With its bright orange berries and long silver-gray leaves, Sea Buckthorn is a very beautiful plant. For this reason, it has long been used as an ornamental plant in landscaping and gardens, particularly in Europe. Yet Sea Buckthorn is much more than just a pretty plant with nutritious berries. It also has significant environmental value and has been used around the world for soil and water conservation, land reclamation and rehabilitation, reforestation, establishment of wildlife habitats, fuelwood production, soil improvement, and farmland protection.
Because it is able to withstand harsh climates and adapt to a wide variety of environments, grows quickly, has strong coppicing and suckering habits, and is an actinorhizal plant (meaning it has the capacity to fix atmospheric nitrogen and thus enrich the soil), Sea Buckthorn has long been considered an ideal plant for soil conservation and land reclamation. A number of projects utilizing Sea Buckthorn for these purposes have been implemented in countries around the world. Poland, Canada, Hungary, Russia, Romania, and Germany have all used Sea Buckthorn for reclamation of marginal land, particularly open-cast mines and post-industrial dumps and wastelands, prevention of soil erosion, and reforestation. But perhaps the most impressive large-scale use of Sea Buckthorn for soil and water conservation and land reclamation is the desertification control project undertaken in Jianping County, Liaoning Province, Northeast China.
Historic documents reveal that this area was once green and forested, but indiscriminate logging over the centuries had led to a forest coverage rate of only 1.9% and serious land degradation. In fact, the eroded area in Jianping County had reached 81% of the total area by the 1950s. By this time, the semi-arid climate, frequent disasters such as floods, droughts, and storms, and the degraded natural environment had made Jianping County one of the poorest areas in China. After confirming that Sea Buckthorn was the most competitive species to reforest the area, control water loss and prevent further soil erosion, 67,000 hectares of Sea Buckthorn were planted in the County. The impact on the environment has been significant; vegetation cover was increased from 4% in the 1950s to 34% in the 1990s, water run-off was reduced by 90%, and soil erosion declined by 70%. And as a result of the establishment of the Sea Buckthorn forests, the local economy has been bolstered and several wild animal species, including pheasant, hare and fox, have found a habitat.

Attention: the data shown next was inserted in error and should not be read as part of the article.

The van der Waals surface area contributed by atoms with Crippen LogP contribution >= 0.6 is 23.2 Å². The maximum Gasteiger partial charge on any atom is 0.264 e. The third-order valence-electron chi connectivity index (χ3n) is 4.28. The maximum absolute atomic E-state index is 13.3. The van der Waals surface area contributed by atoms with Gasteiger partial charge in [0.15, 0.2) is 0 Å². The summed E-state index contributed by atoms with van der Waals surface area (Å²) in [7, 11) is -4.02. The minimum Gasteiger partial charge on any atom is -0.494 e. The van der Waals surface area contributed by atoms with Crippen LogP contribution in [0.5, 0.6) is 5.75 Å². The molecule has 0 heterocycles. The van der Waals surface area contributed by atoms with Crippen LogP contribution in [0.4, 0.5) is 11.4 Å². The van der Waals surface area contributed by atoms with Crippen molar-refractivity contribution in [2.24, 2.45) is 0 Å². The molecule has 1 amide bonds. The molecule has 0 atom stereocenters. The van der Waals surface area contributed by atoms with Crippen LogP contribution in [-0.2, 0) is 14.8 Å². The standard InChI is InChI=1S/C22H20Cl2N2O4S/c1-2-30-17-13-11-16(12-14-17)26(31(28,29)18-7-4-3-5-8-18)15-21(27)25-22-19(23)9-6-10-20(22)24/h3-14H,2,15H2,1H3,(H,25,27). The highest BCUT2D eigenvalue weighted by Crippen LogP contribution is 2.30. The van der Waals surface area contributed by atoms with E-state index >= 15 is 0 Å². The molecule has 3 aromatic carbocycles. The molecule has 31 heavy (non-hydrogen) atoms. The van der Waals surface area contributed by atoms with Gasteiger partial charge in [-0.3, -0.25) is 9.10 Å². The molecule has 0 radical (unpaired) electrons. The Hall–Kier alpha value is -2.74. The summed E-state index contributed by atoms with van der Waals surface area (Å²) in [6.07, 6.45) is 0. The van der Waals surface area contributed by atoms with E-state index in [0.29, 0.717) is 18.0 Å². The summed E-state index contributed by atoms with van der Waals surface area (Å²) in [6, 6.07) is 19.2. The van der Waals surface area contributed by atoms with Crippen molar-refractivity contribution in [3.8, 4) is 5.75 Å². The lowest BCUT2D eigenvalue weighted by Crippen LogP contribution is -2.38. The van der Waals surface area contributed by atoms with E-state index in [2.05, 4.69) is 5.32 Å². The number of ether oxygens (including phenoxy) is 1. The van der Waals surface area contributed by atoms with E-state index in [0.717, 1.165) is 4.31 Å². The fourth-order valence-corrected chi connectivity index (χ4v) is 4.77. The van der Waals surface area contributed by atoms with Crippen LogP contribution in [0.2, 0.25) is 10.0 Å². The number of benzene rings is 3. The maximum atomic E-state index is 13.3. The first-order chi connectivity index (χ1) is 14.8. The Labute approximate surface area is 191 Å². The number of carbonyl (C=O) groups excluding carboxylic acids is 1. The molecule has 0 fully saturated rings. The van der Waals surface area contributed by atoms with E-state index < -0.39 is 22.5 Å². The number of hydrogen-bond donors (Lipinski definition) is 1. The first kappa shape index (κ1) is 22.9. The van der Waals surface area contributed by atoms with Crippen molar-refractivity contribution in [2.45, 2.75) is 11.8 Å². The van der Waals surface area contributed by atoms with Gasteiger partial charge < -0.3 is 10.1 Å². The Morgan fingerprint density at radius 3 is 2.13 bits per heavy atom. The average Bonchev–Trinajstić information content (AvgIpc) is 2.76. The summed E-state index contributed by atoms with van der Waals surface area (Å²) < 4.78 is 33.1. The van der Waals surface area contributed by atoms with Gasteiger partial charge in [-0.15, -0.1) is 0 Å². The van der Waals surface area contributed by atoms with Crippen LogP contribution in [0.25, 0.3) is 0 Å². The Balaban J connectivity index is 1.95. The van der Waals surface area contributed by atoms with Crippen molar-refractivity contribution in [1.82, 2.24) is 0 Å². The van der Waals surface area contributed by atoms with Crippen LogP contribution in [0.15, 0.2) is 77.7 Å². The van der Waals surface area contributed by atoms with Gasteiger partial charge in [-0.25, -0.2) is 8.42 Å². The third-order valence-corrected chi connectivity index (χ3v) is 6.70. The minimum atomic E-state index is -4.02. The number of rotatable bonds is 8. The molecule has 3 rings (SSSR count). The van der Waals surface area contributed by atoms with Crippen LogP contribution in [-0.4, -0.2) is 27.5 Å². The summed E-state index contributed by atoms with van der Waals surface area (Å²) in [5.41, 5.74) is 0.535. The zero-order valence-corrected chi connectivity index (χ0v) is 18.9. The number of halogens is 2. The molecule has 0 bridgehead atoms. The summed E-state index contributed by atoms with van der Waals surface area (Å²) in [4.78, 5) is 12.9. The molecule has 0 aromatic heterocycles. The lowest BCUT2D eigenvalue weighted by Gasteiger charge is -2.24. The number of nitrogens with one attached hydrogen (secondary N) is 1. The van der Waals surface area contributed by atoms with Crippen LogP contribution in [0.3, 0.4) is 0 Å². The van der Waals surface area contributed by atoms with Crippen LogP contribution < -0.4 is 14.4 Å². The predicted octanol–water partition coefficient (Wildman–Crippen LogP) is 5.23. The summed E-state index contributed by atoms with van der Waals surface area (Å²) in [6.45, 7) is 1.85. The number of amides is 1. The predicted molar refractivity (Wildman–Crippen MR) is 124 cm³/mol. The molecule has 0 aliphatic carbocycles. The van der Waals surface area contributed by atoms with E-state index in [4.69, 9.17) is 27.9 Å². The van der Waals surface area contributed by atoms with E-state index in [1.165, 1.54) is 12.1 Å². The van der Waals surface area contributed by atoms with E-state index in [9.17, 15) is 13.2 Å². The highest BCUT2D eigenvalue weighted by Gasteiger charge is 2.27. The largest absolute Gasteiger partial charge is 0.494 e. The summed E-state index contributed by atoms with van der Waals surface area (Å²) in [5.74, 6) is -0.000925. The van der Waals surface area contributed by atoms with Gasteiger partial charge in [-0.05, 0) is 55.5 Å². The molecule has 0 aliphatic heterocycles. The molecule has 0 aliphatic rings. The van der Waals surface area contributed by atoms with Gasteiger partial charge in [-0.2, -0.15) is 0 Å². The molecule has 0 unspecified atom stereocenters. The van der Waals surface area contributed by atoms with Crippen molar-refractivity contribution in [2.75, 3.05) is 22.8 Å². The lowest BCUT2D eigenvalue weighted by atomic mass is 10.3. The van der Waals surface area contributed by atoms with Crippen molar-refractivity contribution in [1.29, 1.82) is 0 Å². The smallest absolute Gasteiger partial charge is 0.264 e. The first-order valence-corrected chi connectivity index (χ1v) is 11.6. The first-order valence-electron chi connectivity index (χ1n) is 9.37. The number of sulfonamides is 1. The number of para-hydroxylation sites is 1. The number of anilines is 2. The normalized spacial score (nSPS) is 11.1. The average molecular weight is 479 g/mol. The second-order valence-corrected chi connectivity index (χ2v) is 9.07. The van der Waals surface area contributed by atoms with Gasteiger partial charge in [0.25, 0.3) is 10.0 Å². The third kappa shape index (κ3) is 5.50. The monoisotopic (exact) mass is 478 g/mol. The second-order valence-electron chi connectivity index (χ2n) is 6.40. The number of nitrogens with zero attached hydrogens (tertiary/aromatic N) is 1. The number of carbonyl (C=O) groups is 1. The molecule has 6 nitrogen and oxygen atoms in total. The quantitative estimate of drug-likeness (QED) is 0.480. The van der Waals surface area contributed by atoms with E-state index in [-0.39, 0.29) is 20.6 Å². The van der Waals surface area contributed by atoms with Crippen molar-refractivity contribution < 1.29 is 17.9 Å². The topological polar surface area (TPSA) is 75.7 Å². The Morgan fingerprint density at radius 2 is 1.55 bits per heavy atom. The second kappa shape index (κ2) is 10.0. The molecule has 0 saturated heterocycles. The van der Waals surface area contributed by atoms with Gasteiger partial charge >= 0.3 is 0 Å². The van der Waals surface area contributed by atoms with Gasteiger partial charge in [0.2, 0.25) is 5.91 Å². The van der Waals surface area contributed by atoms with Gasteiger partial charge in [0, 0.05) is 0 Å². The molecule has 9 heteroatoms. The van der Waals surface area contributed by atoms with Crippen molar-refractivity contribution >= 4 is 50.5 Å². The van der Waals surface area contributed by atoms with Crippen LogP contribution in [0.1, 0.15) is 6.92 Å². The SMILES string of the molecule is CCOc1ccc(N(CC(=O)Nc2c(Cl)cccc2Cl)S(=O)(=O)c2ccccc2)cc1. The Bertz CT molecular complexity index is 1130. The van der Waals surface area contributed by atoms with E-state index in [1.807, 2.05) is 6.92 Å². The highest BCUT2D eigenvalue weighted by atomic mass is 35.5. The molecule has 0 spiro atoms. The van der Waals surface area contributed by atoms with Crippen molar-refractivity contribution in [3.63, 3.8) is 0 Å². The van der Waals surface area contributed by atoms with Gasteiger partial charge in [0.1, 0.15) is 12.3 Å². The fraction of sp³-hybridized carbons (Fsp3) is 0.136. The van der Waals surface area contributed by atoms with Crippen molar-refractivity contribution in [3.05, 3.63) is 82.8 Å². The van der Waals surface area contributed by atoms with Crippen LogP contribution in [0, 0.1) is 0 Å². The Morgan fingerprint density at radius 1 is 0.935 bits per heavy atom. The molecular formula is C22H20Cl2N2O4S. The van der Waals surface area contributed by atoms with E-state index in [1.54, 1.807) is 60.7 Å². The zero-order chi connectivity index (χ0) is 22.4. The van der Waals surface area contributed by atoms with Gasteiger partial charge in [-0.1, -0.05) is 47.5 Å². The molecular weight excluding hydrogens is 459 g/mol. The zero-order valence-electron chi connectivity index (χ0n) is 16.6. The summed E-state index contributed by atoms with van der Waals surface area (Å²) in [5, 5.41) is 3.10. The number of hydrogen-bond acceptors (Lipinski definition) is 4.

In Canada, Sea Buckthorn has also been used for the purposes of soil and water conservation, land reclamation, and soil enrichment. Sea Buckthorn was originally brought to Canada in the 1930s from Siberia for use as a shelter-belt plant to provide wind shelter and farmstead protection and to prevent soil erosion in the prairie provinces. These Sea Buckthorn shelterbelts also effectively modify the climate surrounding the farmsteads, increasing crop yields, reducing energy costs for home heating, reducing noise, filtering pollutants, trapping snow in the winter, and attracting beneficial wildlife.
In fact, Sea Buckthorn has been used in several wildlife habitat improvement programs in the Canadian prairies, such as the Rafferty wildlife mitigation project near Estevan, Saskatchewan. Initiated in 1989, this project involves the re-vegetation of 5,000 acres of agricultural land with grass, trees and shrubs, including 50,000 Sea Buckthorn plants. The plants help ensure that local wildlife has adequate food, thermal cover, and protection. Since the start of the project, wildlife populations (particularly upland gamebirds and songbirds) have increased significantly. Sea Buckthorn is a preferred nest site for songbirds and provides excellent escape cover for upland gamebirds.
Clearly, Sea Buckthorn is not just a pretty plant with nutritious berries. In addition to its aesthetic, nutritional, and economic value, Sea Buckthorn also provides significant environmental benefits which have been made it a valuable plant for many projects around the world, from combating desertification and preventing soil erosion in China to improving soil quality in Germany to reclaiming wastelands in Poland to protecting farmsteads and enhancing wildlife habitats in Canada.